Latinos important constituency in health care overhaul
When Samuel Alcocer arrived at the reception desk of a north Minneapolis clinic with a swollen cheek in 1996, he was desperate for relief.
One of his wisdom teeth had erupted into a throbbing, painful ache.
At the time, Alcocer, a native of Santa Cruz in the Mexican state of Guanajuato, spoke no English. No one at the clinic spoke Spanish. So he and the receptionist resorted to gestures, to little avail.
"[I was] pointing hands to my face," said Alcocer, who remembers the day vididly. "And the lady at the front desk [was] just moving her arms, like 'What do you want me to do?'"
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Seventeen years later, he helps to make sure others don't have a similar experience, working as a Spanish interpreter at the same clinic in Minneapolis, now called NorthPoint Health and Wellness Center.
While Latinos comprise only about 5 percent of Minnesotans -- a small fraction of the state's population -- they are a big part of the uninsured population. One in eight Latinos lacks health insurance.
That makes Latino communities a likely focus for efforts to reduce the number of Minnesotans lacking health coverage.
"It was like, 'Why cannot I go over there and open the doors that was one time shut in my face?'"
For Acolcer, interpreting for Spanish-speaking patients and English-speaking health care workers has been a calling.
"To me," he said, "it was like, 'Why cannot I go over there and open the doors that was one time shut in my face?'"
Alcocer's tenure as a NorthPoint onterpreter began 10 years ago as temporary project with funding for six months. On his first day, he was given an office, a desk, a computer, and a phone and told he'd get a call if needed. But instead of sitting in his office and waiting Alcocer did what he wished someone else had been doing when he arrived there the first time.
"I went and sat in the lobby waiting for anybody to show up and say, 'Welcome; thank you for coming. How can I help you?'" Alcocer said.
In the first month, 25 Spanish-speaking patients arrived. Their family members and friends followed in subsequent weeks. By the sixth month, Alcocer was interpreting for 700 patients. Today, NorthPoint sees close to 1,000 Spanish-speaking patients each month. Alcocer attributes that growth to word-of-mouth, not advertising or marketing.
The funding for his position was extended, and after eight months, Alcocer needed help, so the staff expanded. There are now eight full-time and five part-time Spanish-speaking interpreters at NorthPoint.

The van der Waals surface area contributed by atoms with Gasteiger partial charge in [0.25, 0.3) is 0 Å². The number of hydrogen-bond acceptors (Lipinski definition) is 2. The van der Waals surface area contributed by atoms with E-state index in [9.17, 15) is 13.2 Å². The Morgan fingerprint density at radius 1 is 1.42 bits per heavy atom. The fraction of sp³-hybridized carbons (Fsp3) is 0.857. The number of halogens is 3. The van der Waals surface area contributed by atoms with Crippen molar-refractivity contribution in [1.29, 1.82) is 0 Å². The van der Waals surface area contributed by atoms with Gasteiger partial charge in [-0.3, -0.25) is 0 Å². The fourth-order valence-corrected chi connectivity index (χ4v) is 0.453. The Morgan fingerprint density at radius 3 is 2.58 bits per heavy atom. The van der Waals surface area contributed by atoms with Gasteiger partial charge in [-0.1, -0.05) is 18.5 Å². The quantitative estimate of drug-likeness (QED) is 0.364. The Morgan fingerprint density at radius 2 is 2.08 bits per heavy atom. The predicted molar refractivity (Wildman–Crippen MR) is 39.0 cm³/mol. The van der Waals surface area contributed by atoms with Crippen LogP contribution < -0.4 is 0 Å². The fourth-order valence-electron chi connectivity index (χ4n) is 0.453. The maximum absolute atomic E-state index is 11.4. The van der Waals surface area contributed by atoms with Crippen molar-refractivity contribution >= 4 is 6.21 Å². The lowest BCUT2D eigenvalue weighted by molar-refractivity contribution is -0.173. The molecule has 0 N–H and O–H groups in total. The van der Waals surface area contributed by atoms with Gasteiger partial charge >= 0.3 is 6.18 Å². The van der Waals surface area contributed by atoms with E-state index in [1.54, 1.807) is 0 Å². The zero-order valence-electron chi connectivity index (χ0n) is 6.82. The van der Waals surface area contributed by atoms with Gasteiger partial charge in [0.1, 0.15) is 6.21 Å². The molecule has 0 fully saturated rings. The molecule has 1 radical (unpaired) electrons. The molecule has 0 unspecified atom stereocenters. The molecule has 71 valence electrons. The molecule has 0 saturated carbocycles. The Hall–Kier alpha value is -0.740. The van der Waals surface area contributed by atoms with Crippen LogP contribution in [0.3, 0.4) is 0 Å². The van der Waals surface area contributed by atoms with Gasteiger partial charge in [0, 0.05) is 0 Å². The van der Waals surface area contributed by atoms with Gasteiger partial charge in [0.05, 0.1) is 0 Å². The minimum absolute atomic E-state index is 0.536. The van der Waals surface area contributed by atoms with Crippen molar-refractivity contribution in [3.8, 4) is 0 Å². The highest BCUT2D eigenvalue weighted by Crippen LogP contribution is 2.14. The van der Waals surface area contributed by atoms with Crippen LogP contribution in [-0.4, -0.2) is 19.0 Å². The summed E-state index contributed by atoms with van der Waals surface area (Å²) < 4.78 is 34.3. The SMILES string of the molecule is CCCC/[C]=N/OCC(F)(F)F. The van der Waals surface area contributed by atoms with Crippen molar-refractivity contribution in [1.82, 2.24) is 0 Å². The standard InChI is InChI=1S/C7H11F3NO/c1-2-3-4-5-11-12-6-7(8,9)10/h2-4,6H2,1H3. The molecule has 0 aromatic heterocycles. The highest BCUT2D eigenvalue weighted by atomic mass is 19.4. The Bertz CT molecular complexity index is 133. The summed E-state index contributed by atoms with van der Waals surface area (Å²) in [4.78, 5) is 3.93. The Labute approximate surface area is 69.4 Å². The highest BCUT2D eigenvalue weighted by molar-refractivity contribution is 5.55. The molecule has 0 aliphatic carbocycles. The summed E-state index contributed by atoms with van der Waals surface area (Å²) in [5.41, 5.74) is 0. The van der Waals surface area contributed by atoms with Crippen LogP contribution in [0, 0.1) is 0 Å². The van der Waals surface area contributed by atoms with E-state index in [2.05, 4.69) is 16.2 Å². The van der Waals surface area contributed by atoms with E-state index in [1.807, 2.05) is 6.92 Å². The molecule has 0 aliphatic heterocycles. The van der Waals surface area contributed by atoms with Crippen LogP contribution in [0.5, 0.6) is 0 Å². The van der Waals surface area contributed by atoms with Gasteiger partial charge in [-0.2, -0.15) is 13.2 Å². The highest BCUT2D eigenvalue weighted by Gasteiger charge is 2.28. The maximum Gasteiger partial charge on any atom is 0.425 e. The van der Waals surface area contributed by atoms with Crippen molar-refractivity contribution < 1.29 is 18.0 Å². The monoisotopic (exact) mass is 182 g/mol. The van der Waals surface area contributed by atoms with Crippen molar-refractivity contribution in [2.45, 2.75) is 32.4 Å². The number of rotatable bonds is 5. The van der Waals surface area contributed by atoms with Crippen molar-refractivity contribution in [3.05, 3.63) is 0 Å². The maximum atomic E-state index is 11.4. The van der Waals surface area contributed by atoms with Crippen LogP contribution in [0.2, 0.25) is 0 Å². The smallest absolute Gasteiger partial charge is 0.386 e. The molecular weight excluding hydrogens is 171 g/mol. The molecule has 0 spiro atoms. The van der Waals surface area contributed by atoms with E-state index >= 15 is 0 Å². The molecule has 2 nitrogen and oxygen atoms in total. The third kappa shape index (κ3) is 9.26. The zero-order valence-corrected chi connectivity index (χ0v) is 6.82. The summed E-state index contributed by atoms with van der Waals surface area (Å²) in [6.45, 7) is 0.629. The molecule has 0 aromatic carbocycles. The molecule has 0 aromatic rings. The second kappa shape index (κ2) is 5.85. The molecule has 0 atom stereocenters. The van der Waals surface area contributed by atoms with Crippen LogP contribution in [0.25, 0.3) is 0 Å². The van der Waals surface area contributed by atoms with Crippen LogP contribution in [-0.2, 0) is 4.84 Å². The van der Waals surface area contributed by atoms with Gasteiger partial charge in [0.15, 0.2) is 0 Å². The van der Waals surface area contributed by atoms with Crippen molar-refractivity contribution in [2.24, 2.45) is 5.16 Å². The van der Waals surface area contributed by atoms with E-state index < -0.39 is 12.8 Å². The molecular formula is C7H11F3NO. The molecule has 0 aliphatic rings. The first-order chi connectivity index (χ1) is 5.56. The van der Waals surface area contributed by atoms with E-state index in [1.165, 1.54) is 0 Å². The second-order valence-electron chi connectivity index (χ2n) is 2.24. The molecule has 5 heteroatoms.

Alcocer said that kind of one-to-one interaction is what many Spanish-speaking people will need to understand the new federal health care law's requirements and benefits. Radio, TV or newspaper ads in English, he said, won't be enough.
Eva Sanchez of Portico Healthnet agrees. Sanchez, a native of Morelos, Mexico, has been working in Minneapolis helping Spanish-speaking families navigate the health insurance landscape for more than five years. She has an office in the Andersen United Community School located in the heart of one of Minneapolis' most vibrant Latino communities.
Sanchez said health insurance itself can be a foreign concept for Latino immigrants, particularly if they grew up in a small town as she did. They often have no experience filling out health insurance forms, because where they lived there was no health insurance. Patients pay the doctor at the visit.
"If it's already difficult for people from here," Sanchez said. "Imagine how hard it will be for other people."
Other immigrant advocates say the new federal health care law has a mixed message for immigrants that make it harder to convince some Latinos to enroll in health plans.
The law includes a variety of restrictions on immigrants. Even people who are legally entitled to be in the United States are subject to a five-year waiting period before they're eligible to enroll in Medicaid. In addition, the law bars anyone who entered the country without authorization from receiving the health care law's benefits.
People who work with immigrants say the law's mingling of health and immigration policy can stoke fears about being deported.
"There's no question that the politics that has mixed immigration policy with what I think should be public health policy has made the job much harder," said Daniel Zingale, senior vice president of the Los Angeles-based private health care foundation, The California Endowment.
California, which has more uninsured residents than many states have people, started trying to navigate those crosscurrents before most states. Latinos make up 59 percent of its uninsured.
The California Endowment has partnered with Spanish-language media giants such as the Telemundo and Univision networks to explain the new law. The campaign also includes Cuban-born psychologist Isabel Gomez-Bassol, known to millions as "Dr. Isabel," explaining the law's benefits and limits. It's important, Zingale said, to have trusted personalities delivering those key messages.
"That Latinos are welcome, that new immigrants are welcome, and that enrolling in Obamacare is not going to trigger any punitive immigration action from the government against your family," Zingale said. "But I think it's going to be a constant endeavor to get that across.'"
Two field polls of Californians appear to bear that out. Latino support for the federal health care law in California rose from 46 percent in April 2010 to 70 percent in Jan. 2013.
• 2010 Field Poll of 1,522 Californians
• 2013 PPIC Poll of 1,704 Californians
Officials with MNsure, Minnesota's new health insurance marketplace, say they are working on an outreach plan specifically aimed at Latinos, but they won't provide details.